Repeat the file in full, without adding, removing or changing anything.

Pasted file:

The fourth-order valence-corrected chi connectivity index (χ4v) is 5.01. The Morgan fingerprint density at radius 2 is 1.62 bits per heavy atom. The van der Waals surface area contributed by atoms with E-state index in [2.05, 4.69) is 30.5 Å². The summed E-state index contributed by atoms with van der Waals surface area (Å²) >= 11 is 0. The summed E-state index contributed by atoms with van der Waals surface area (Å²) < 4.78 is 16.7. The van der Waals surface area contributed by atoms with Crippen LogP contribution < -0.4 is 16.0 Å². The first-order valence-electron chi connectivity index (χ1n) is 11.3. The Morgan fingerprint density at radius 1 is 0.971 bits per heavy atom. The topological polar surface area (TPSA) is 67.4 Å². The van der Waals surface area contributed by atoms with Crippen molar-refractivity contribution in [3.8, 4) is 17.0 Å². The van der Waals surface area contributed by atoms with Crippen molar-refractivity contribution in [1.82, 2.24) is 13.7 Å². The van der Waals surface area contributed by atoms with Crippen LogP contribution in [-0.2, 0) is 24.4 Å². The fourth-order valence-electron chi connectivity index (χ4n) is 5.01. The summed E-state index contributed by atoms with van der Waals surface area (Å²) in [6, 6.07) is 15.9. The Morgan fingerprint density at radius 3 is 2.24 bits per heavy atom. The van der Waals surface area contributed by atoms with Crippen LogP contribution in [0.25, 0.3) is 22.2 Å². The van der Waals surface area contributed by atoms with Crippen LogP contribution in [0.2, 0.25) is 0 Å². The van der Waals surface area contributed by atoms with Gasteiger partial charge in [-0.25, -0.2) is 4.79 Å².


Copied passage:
The fourth-order valence-corrected chi connectivity index (χ4v) is 5.01. The Morgan fingerprint density at radius 2 is 1.62 bits per heavy atom. The van der Waals surface area contributed by atoms with E-state index in [2.05, 4.69) is 30.5 Å². The summed E-state index contributed by atoms with van der Waals surface area (Å²) >= 11 is 0. The summed E-state index contributed by atoms with van der Waals surface area (Å²) < 4.78 is 16.7. The van der Waals surface area contributed by atoms with Crippen LogP contribution < -0.4 is 16.0 Å². The first-order valence-electron chi connectivity index (χ1n) is 11.3. The Morgan fingerprint density at radius 1 is 0.971 bits per heavy atom. The topological polar surface area (TPSA) is 67.4 Å². The van der Waals surface area contributed by atoms with Crippen molar-refractivity contribution in [3.8, 4) is 17.0 Å². The van der Waals surface area contributed by atoms with Crippen molar-refractivity contribution in [1.82, 2.24) is 13.7 Å². The van der Waals surface area contributed by atoms with Crippen LogP contribution in [-0.2, 0) is 24.4 Å². The fourth-order valence-electron chi connectivity index (χ4n) is 5.01. The summed E-state index contributed by atoms with van der Waals surface area (Å²) in [6, 6.07) is 15.9. The Morgan fingerprint density at radius 3 is 2.24 bits per heavy atom. The van der Waals surface area contributed by atoms with Crippen LogP contribution in [0.25, 0.3) is 22.2 Å². The van der Waals surface area contributed by atoms with Crippen LogP contribution in [0.2, 0.25) is 0 Å². The van der Waals surface area contributed by atoms with Gasteiger partial charge in [-0.25, -0.2) is 4.79 Å².